Slick PC, but Not for Every SMB

By Eric Grevstad | Posted January 07, 2005


Pelham Sloane PS1500M
Okay, we admit it. Sometimes we just have to look at something because it's cool, even if it's not terribly practical for most SMBs — not until the price comes down, anyway. Case in point: British company Pelham Sloane's new computer that packs all the components into the monitor. The result is one sleek, attractive flat-panel PC.

The PS1500M might not be suitable for every SMB, especially those that rely on PCs for basic applications like Word and Excel. But for companies with a specific need — a flat-panel computer with a touch-screen display would be quite useful in medical-related fields — the extra money could be worth it.

At just 15.7 by 11.8 by 2.8 inches, the display makes the Sony Vaio or Gateway Profile screens look ponderous. While those designs put a PC into the desktop base of a monitor, the Pelham Sloane PS1500M integrates everything — Pentium M processor, memory, wired and network adapters along with your choice of EIDE hard and optical drives — into the monitor itself.

Its closest counterpart is Apple's svelte iMac G5, except the G5 has a built-in base, and the 12.2-pound PS1500M has VESA-standard hardware for wall or arm as well as desk mounting

Add a wireless keyboard and mouse, and you can install the nearly silent PC nearly anywhere. Add an optional touch screen, and you can ditch the keyboard and mouse altogether — putting an e-mail and customer service flat panel in your lobby, say, or a heating, air-conditioning and security controller that's also a fully functional PC in your office.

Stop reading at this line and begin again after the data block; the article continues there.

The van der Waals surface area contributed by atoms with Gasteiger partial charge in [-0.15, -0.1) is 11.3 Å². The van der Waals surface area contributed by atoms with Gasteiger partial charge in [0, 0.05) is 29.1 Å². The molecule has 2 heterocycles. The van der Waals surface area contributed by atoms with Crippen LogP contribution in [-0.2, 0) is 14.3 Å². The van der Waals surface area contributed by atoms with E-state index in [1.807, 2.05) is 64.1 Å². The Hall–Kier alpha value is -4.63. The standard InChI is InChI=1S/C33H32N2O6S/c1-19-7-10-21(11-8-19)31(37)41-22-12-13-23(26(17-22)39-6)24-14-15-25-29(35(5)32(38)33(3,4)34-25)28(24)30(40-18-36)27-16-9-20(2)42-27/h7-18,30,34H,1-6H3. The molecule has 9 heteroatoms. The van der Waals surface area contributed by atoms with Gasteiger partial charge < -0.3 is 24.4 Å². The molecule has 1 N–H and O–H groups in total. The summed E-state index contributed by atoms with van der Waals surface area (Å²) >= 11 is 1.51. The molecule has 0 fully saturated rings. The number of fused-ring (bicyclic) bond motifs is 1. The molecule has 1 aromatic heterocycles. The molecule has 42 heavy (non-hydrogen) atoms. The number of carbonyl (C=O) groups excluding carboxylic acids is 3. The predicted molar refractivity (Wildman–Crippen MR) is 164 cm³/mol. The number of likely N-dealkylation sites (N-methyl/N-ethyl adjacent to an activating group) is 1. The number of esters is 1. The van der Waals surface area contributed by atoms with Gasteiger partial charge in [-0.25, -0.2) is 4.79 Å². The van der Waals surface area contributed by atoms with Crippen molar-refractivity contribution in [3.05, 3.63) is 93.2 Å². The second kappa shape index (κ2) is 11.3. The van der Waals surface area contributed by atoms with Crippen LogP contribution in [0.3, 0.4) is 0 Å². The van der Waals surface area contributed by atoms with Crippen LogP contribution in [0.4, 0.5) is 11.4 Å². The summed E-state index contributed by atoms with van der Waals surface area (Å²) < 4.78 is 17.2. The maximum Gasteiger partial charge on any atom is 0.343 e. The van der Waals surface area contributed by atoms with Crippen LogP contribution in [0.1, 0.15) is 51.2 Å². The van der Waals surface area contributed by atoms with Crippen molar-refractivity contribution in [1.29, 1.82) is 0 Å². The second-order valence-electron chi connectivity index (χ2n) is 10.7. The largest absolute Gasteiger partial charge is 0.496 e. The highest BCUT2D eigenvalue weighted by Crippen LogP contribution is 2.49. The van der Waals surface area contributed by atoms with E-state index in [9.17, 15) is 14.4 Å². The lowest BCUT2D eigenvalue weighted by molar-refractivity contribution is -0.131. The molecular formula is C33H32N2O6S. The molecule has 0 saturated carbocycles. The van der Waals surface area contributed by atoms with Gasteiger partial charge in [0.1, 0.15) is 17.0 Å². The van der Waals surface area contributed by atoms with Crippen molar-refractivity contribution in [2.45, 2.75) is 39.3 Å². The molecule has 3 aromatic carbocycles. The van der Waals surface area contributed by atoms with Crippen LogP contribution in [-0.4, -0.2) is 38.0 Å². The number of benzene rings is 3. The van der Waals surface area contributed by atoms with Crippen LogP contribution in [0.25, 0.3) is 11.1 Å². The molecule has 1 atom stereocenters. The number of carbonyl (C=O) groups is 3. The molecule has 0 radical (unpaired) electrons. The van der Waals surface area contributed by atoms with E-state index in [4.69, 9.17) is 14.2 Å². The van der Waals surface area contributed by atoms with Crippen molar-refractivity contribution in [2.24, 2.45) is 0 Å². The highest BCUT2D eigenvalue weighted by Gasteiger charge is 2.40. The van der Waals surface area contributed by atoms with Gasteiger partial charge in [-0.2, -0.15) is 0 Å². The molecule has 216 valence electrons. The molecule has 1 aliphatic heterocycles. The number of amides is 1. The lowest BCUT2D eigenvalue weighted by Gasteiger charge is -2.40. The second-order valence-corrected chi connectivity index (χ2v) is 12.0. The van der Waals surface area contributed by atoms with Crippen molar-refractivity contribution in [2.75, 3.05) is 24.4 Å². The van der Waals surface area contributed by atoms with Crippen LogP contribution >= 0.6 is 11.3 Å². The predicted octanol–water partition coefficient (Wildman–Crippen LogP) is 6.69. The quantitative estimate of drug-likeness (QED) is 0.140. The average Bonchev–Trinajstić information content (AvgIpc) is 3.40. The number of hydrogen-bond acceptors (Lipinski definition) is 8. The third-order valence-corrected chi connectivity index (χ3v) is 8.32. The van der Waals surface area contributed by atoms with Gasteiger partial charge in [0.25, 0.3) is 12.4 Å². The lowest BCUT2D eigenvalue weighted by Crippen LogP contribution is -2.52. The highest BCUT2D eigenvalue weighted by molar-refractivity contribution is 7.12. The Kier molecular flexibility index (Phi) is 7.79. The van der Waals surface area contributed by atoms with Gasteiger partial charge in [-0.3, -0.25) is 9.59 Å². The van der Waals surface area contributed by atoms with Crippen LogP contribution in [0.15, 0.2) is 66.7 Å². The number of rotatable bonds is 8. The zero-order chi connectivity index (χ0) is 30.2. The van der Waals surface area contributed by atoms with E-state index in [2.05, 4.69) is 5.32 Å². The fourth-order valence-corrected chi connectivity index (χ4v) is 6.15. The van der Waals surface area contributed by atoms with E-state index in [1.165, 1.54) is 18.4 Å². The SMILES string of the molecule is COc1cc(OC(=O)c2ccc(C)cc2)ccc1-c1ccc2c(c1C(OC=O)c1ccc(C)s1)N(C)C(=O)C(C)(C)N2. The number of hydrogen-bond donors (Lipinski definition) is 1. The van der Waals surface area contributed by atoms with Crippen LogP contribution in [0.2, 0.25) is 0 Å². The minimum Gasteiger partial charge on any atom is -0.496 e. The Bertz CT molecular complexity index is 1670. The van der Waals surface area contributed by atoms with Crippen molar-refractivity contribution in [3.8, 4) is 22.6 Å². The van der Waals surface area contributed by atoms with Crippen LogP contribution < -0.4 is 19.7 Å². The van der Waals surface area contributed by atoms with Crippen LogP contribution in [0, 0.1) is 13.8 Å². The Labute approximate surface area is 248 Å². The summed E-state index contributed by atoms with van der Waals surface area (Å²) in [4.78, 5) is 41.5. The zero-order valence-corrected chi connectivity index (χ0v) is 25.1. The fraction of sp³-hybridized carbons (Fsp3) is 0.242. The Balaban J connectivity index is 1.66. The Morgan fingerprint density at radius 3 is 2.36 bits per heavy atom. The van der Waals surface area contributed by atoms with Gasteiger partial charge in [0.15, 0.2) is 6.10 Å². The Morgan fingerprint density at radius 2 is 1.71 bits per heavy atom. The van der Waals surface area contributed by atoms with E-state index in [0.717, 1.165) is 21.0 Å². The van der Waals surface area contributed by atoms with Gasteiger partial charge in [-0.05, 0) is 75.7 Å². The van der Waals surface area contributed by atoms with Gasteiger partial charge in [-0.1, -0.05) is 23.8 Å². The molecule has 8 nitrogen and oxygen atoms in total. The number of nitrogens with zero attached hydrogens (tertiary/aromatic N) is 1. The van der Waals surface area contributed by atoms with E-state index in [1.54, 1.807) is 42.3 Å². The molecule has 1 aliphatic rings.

Specialized PCs at Specialized Prices
The Pelham Sloane idea is a simpler and smarter alternative to the "smart display" or wireless-monitor scheme that Microsoft touted a few years back, with LCD terminals deployed around the house dependent on a separate Windows server in the basement. But while it's less costly than that cockamamie concept, the custom-configurable PS1500M isn't meant to compete with — nor is it priced like — generic PCs.

Though the London-based vendor has a U.S. outpost in Connecticut, it doesn't have much mass-market presence or retail distribution apart from Office Depot's Tech Depot and Computers4Sure.com Web sites.

Its primary customers so far have been high-end home-automation integrators and hospitals that use the computers in medical carts and hospitality kiosks. Executives in need of status symbol PCs brings up the rear, though sales may shift as Pelham Sloane introduces 17-inch and wide-aspect-ratio models in 2005.

That's our way of preparing you for the sticker shock should you check out Tech Depot's configurations. A 1.7GHz Pentium M system with 512MB of memory, a 40GB hard disk, and DVD-ROM/CD-RW combo drive is $2,598 with no touch screen or wireless adapter. Splurging on 1GB of RAM, an 80GB hard disk, DVD1RW burner, and touch screen will set you back $3,305.

Thrifty shoppers can choose a 1.1GHz Pentium M system like our test unit, or a 2.4GHz Pentium 4 model with Intel's 845GV chipset and a slightly louder cooling fan, but the bottom line remains hundreds or even a thousand bucks more than conventional small-form-factor computers. We understand that the PS1500M isn't about price/performance so much as customizable convenience, but we don't think Pelham Sloane will have the zero-footprint-Pentium-M-desktop market to itself forever.

More Expandable Than You'd Expect
While our test unit included an 802.11b/g wireless adapter, it didn't come with a wireless keyboard and mouse. Instead, Pelham Sloane supplied a plain-vanilla PS/2 keyboard and scroll mouse. Strictly generic except for the addition of sleep and wake keys, the keyboard had a stiff, springy typing feel. The mouse was a cheap rolling-ball instead of optical design, but performed adequately.